US Navy Does Trials of Recovering Orion Spacecraft In View Of Long-Term Space Plans
The new Orion spacecraft of the National Aeronautics and Space Administration will return from its first test flight on December 4 after reaching an altitude of 3,600 miles and will plunge into the Pacific Ocean. These test flights took place from August 1 to August 4, a few hundred miles off the coast of Baja California, Mexico.
Though the December mission will be crew-less, the practice of retrieving Orion spacecraft were done as part of a long-term effort to allow humans further into space than they've ever traveled before.
Larry Price, Lockheed Martin's Deputy Program Manager for the Orion, said, "We're building a crewed vehicle to go to other planets. The Orion is the complex vehicle that will be able to return them safely".
Working on the practice recoveries was an extensive team of technicians, engineers, sailors and divers. In the sessions, they prepared themselves for various scenarios that could occur after the spacecraft's re-entry sets it down off the coast of Southern California.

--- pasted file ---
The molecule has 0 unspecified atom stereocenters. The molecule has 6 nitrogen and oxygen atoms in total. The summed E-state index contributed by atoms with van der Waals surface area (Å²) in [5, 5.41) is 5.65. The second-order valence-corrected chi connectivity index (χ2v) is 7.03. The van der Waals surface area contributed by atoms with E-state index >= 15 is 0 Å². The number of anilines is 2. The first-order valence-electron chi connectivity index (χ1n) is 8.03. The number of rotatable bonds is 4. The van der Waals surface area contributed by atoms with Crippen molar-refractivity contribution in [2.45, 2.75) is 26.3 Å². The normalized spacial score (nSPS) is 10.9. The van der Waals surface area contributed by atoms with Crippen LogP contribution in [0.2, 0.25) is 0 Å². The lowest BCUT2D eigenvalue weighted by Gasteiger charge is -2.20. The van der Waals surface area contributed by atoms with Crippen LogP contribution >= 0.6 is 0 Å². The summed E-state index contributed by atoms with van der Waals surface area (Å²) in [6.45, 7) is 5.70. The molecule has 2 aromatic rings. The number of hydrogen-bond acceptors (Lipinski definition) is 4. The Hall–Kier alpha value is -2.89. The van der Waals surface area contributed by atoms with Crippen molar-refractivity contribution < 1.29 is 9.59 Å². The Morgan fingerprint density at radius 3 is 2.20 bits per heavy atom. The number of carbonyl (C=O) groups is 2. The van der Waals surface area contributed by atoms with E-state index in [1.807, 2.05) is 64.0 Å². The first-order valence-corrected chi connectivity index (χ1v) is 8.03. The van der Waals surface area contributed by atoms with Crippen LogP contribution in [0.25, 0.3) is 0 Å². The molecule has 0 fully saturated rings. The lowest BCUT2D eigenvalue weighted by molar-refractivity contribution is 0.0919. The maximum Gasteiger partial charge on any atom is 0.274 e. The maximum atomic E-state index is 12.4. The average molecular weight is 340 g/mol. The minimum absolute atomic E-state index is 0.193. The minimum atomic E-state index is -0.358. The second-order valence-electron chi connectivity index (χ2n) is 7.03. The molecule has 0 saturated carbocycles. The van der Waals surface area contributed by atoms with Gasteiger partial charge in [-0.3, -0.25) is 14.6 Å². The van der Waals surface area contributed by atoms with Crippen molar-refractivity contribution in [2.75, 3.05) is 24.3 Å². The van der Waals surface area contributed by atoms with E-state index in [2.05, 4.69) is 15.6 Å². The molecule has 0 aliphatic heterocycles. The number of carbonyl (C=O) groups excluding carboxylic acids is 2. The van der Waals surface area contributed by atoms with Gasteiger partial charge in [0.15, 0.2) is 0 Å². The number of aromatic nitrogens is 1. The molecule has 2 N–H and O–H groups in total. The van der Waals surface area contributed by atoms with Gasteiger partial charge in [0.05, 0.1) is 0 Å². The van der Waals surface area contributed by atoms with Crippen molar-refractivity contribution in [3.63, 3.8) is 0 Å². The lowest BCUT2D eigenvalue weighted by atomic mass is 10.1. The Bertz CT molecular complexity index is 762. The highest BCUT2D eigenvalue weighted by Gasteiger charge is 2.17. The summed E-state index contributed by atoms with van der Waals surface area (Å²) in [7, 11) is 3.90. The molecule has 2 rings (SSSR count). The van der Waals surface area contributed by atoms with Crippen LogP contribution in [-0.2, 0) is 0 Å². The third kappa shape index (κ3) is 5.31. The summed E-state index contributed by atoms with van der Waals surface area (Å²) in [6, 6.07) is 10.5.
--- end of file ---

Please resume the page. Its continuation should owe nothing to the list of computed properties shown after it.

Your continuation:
All this practice is important from the point that conversion of Orion from the extreme environment of space to Earth's atmosphere will be at a speed of 20,000 mph and temperature of 4,000 degrees Fahrenheit.
NASA states that Orion spacecraft is so designed that it can take humans farther than they've ever gone before. It will largely serve as the exploration vehicle that will carry the crew to space along with providing emergency abort capability, sustaining the crew during the space travel and also providing safe re-entry from deep space return velocities.
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